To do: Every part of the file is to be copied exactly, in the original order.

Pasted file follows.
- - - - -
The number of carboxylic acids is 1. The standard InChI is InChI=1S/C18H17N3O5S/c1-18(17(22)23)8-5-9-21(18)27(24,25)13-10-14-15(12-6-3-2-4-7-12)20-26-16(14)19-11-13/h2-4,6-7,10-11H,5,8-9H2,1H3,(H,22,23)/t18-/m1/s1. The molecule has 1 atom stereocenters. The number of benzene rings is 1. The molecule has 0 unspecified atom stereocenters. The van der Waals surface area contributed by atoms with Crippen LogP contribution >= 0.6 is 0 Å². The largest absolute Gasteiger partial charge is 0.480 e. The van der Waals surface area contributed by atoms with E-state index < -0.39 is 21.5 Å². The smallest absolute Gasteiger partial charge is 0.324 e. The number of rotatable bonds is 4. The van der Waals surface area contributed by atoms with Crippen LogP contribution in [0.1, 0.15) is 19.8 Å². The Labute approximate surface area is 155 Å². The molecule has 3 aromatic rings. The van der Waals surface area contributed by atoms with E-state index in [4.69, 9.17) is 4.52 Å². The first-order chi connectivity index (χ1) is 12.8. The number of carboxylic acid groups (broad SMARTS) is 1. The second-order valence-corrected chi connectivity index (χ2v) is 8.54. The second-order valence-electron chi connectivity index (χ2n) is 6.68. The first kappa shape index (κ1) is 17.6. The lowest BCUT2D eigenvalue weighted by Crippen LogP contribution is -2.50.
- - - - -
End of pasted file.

The number of carboxylic acids is 1. The standard InChI is InChI=1S/C18H17N3O5S/c1-18(17(22)23)8-5-9-21(18)27(24,25)13-10-14-15(12-6-3-2-4-7-12)20-26-16(14)19-11-13/h2-4,6-7,10-11H,5,8-9H2,1H3,(H,22,23)/t18-/m1/s1. The molecule has 1 atom stereocenters. The number of benzene rings is 1. The molecule has 0 unspecified atom stereocenters. The van der Waals surface area contributed by atoms with Crippen LogP contribution >= 0.6 is 0 Å². The largest absolute Gasteiger partial charge is 0.480 e. The van der Waals surface area contributed by atoms with E-state index < -0.39 is 21.5 Å². The smallest absolute Gasteiger partial charge is 0.324 e. The number of rotatable bonds is 4. The van der Waals surface area contributed by atoms with Crippen LogP contribution in [0.1, 0.15) is 19.8 Å². The Labute approximate surface area is 155 Å². The molecule has 3 aromatic rings. The van der Waals surface area contributed by atoms with E-state index in [4.69, 9.17) is 4.52 Å². The first-order chi connectivity index (χ1) is 12.8. The number of carboxylic acid groups (broad SMARTS) is 1. The second-order valence-corrected chi connectivity index (χ2v) is 8.54. The second-order valence-electron chi connectivity index (χ2n) is 6.68. The first kappa shape index (κ1) is 17.6. The lowest BCUT2D eigenvalue weighted by Crippen LogP contribution is -2.50.